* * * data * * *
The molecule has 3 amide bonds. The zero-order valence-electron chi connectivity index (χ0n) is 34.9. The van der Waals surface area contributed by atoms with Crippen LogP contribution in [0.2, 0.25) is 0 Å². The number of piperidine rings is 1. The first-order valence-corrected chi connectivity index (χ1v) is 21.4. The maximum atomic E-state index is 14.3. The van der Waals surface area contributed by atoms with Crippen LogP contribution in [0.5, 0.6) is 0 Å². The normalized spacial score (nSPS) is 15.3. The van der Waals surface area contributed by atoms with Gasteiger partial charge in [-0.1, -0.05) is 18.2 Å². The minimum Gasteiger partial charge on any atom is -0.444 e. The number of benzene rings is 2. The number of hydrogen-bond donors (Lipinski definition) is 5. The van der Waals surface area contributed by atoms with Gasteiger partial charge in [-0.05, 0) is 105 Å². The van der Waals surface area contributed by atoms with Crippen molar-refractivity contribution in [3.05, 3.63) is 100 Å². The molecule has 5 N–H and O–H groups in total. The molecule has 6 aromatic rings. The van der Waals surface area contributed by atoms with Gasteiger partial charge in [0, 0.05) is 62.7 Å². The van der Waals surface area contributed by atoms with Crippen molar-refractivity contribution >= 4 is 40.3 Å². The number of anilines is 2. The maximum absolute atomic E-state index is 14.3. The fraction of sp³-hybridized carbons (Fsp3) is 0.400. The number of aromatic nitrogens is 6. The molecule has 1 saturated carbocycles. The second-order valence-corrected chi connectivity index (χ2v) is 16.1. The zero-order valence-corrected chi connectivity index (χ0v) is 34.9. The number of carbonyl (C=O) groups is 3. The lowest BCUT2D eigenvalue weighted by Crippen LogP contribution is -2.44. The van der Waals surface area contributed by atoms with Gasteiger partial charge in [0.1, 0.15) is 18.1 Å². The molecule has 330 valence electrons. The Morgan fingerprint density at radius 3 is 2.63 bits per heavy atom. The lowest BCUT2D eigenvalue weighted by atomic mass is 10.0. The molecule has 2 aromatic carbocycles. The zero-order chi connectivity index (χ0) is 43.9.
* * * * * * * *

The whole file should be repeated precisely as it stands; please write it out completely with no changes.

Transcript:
The molecule has 3 amide bonds. The zero-order valence-electron chi connectivity index (χ0n) is 34.9. The van der Waals surface area contributed by atoms with Crippen LogP contribution in [0.2, 0.25) is 0 Å². The number of piperidine rings is 1. The first-order valence-corrected chi connectivity index (χ1v) is 21.4. The maximum atomic E-state index is 14.3. The van der Waals surface area contributed by atoms with Crippen LogP contribution in [0.5, 0.6) is 0 Å². The normalized spacial score (nSPS) is 15.3. The van der Waals surface area contributed by atoms with Gasteiger partial charge in [-0.1, -0.05) is 18.2 Å². The minimum Gasteiger partial charge on any atom is -0.444 e. The number of benzene rings is 2. The number of hydrogen-bond donors (Lipinski definition) is 5. The van der Waals surface area contributed by atoms with Gasteiger partial charge in [-0.05, 0) is 105 Å². The van der Waals surface area contributed by atoms with Crippen molar-refractivity contribution in [3.05, 3.63) is 100 Å². The molecule has 5 N–H and O–H groups in total. The molecule has 6 aromatic rings. The van der Waals surface area contributed by atoms with Gasteiger partial charge in [0, 0.05) is 62.7 Å². The van der Waals surface area contributed by atoms with Crippen molar-refractivity contribution >= 4 is 40.3 Å². The number of anilines is 2. The maximum absolute atomic E-state index is 14.3. The fraction of sp³-hybridized carbons (Fsp3) is 0.400. The number of aromatic nitrogens is 6. The molecule has 1 saturated carbocycles. The second-order valence-corrected chi connectivity index (χ2v) is 16.1. The zero-order valence-corrected chi connectivity index (χ0v) is 34.9. The number of carbonyl (C=O) groups is 3. The lowest BCUT2D eigenvalue weighted by Crippen LogP contribution is -2.44. The van der Waals surface area contributed by atoms with Gasteiger partial charge in [0.1, 0.15) is 18.1 Å². The molecule has 330 valence electrons. The Morgan fingerprint density at radius 3 is 2.63 bits per heavy atom. The lowest BCUT2D eigenvalue weighted by atomic mass is 10.0. The molecule has 2 aromatic carbocycles. The zero-order chi connectivity index (χ0) is 43.9.